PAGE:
A committee of Welsh Assembly members has said that a contract that gave GPs an average 25% pay rise in its first two years has not delivered value for money.
A cross-party report said that despite the fact there have been some improvements since the General Medical Services contracts were introduced in April 2004, they have not yet reached their full potential.
The system changed the way GPs’ incomes are calculated and cost the Welsh NHS an extra £131m in 2005-06, but the Assembly’s Audit Committee said some patients may not be finding it any easier to see their doctor.
And it is calling for the government to put more emphasis on improving patients’ access to doctors, and on monitoring performance.
The committee’s Conservative chairman, David Melding, said: “The new contract has delivered some benefits for patients in Wales, but more needs to be done to ensure that all the potential benefits are realised, or it will not represent value for money.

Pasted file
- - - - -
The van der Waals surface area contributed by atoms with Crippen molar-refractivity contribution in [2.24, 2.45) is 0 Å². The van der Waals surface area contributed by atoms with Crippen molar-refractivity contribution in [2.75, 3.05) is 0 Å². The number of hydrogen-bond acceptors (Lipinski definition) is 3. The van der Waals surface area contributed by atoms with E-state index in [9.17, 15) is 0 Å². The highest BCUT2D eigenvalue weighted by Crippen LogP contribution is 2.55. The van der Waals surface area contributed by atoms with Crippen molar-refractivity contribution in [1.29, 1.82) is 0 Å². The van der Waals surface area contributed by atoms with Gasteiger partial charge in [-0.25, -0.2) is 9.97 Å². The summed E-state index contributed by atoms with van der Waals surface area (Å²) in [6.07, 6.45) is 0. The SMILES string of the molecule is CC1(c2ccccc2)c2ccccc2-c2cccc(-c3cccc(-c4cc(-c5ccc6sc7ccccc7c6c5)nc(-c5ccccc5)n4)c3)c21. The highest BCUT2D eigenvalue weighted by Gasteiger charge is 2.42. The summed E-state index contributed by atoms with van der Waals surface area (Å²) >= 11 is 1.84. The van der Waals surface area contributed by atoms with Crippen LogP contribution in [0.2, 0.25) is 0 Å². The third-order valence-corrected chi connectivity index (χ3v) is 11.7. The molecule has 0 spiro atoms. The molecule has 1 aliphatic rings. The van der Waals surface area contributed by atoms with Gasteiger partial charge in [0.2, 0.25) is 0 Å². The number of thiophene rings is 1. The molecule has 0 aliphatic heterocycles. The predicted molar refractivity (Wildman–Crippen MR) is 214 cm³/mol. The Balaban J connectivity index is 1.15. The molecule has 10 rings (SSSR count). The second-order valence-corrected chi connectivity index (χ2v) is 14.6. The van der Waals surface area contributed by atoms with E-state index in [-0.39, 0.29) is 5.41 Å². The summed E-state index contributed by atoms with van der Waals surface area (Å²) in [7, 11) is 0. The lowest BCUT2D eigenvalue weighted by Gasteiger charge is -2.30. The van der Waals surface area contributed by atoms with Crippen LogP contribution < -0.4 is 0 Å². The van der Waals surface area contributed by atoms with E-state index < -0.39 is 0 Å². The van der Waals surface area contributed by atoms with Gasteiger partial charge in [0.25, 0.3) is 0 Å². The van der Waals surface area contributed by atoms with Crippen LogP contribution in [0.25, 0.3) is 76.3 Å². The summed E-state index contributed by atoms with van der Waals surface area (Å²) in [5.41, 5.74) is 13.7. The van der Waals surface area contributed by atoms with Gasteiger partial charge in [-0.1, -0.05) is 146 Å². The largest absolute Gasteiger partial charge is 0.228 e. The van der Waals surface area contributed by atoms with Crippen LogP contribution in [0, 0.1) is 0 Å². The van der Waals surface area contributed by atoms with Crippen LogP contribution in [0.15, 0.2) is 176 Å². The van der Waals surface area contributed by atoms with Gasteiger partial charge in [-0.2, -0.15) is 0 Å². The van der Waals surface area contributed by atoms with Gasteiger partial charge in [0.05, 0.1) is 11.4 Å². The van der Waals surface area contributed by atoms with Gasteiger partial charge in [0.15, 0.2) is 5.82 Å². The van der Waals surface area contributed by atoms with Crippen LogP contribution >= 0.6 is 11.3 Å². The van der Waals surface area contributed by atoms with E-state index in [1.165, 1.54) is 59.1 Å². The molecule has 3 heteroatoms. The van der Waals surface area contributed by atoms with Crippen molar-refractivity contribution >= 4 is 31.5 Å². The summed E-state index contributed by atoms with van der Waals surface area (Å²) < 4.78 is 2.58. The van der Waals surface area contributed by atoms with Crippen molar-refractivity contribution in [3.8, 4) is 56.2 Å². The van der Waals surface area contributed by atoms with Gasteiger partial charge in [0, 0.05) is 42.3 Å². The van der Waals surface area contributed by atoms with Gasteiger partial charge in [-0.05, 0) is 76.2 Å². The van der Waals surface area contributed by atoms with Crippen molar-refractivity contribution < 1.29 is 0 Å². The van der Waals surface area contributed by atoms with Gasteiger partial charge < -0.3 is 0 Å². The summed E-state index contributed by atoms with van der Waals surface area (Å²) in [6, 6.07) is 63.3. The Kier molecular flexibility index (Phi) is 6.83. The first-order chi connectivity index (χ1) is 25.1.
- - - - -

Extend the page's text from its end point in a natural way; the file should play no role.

“The committee has made a number of recommendations to the Welsh assembly government and I hope these are acted upon so that improvements can continue and patients receive the service they deserve.”
An assembly government spokesman said: “The health minister welcomes the report and will carefully consider its findings.”
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